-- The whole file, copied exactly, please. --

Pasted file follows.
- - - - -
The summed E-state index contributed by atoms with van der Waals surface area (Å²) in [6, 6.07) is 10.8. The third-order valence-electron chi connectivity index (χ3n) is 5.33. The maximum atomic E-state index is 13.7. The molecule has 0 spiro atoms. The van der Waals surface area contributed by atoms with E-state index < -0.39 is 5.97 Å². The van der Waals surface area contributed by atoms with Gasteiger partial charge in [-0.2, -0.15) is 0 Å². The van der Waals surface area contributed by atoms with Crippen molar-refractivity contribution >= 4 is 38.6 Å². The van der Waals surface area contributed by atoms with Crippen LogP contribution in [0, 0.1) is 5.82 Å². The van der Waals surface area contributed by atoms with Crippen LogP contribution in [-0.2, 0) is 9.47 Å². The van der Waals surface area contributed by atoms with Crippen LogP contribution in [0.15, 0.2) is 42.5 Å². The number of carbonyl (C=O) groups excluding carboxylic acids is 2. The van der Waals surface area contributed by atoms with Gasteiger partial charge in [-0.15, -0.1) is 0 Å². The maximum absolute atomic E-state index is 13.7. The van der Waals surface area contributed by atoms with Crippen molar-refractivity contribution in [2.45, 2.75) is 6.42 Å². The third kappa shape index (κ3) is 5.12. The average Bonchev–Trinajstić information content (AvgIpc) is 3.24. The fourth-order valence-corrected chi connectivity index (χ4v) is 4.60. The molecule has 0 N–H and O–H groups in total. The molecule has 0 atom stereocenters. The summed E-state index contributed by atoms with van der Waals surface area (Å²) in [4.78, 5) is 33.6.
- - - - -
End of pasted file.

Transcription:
The summed E-state index contributed by atoms with van der Waals surface area (Å²) in [6, 6.07) is 10.8. The third-order valence-electron chi connectivity index (χ3n) is 5.33. The maximum atomic E-state index is 13.7. The molecule has 0 spiro atoms. The van der Waals surface area contributed by atoms with E-state index < -0.39 is 5.97 Å². The van der Waals surface area contributed by atoms with Gasteiger partial charge in [-0.2, -0.15) is 0 Å². The van der Waals surface area contributed by atoms with Crippen molar-refractivity contribution >= 4 is 38.6 Å². The van der Waals surface area contributed by atoms with Crippen LogP contribution in [0, 0.1) is 5.82 Å². The van der Waals surface area contributed by atoms with Crippen LogP contribution in [-0.2, 0) is 9.47 Å². The van der Waals surface area contributed by atoms with Crippen LogP contribution in [0.15, 0.2) is 42.5 Å². The number of carbonyl (C=O) groups excluding carboxylic acids is 2. The van der Waals surface area contributed by atoms with Gasteiger partial charge in [-0.15, -0.1) is 0 Å². The maximum absolute atomic E-state index is 13.7. The van der Waals surface area contributed by atoms with Crippen molar-refractivity contribution in [2.45, 2.75) is 6.42 Å². The third kappa shape index (κ3) is 5.12. The average Bonchev–Trinajstić information content (AvgIpc) is 3.24. The fourth-order valence-corrected chi connectivity index (χ4v) is 4.60. The molecule has 0 N–H and O–H groups in total. The molecule has 0 atom stereocenters. The summed E-state index contributed by atoms with van der Waals surface area (Å²) in [4.78, 5) is 33.6.